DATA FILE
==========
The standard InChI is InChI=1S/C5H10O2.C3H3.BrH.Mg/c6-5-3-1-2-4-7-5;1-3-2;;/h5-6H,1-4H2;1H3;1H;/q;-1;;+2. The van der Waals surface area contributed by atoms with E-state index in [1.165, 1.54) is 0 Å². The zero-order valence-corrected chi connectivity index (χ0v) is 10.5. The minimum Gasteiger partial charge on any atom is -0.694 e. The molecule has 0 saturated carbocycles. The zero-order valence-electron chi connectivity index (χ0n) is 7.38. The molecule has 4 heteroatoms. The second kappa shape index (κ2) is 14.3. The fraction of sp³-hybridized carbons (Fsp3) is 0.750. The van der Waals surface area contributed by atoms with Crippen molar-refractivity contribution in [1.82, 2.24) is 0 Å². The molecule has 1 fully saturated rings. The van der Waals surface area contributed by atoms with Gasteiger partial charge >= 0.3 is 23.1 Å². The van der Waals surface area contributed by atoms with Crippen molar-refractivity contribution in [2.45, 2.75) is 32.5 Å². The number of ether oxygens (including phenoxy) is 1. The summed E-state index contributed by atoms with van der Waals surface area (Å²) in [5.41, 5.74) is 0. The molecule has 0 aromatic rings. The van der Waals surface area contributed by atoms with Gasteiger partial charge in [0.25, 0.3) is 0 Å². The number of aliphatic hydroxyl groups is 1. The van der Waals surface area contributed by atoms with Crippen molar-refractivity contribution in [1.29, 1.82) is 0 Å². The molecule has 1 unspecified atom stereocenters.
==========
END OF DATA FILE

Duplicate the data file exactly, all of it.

The standard InChI is InChI=1S/C5H10O2.C3H3.BrH.Mg/c6-5-3-1-2-4-7-5;1-3-2;;/h5-6H,1-4H2;1H3;1H;/q;-1;;+2. The van der Waals surface area contributed by atoms with E-state index in [1.165, 1.54) is 0 Å². The zero-order valence-corrected chi connectivity index (χ0v) is 10.5. The minimum Gasteiger partial charge on any atom is -0.694 e. The molecule has 0 saturated carbocycles. The zero-order valence-electron chi connectivity index (χ0n) is 7.38. The molecule has 4 heteroatoms. The second kappa shape index (κ2) is 14.3. The fraction of sp³-hybridized carbons (Fsp3) is 0.750. The van der Waals surface area contributed by atoms with Crippen molar-refractivity contribution in [1.82, 2.24) is 0 Å². The molecule has 1 fully saturated rings. The van der Waals surface area contributed by atoms with Gasteiger partial charge >= 0.3 is 23.1 Å². The van der Waals surface area contributed by atoms with Crippen molar-refractivity contribution in [2.45, 2.75) is 32.5 Å². The number of ether oxygens (including phenoxy) is 1. The summed E-state index contributed by atoms with van der Waals surface area (Å²) in [5.41, 5.74) is 0. The molecule has 0 aromatic rings. The van der Waals surface area contributed by atoms with Gasteiger partial charge in [0.25, 0.3) is 0 Å². The number of aliphatic hydroxyl groups is 1. The van der Waals surface area contributed by atoms with Crippen molar-refractivity contribution in [1.29, 1.82) is 0 Å². The molecule has 1 unspecified atom stereocenters.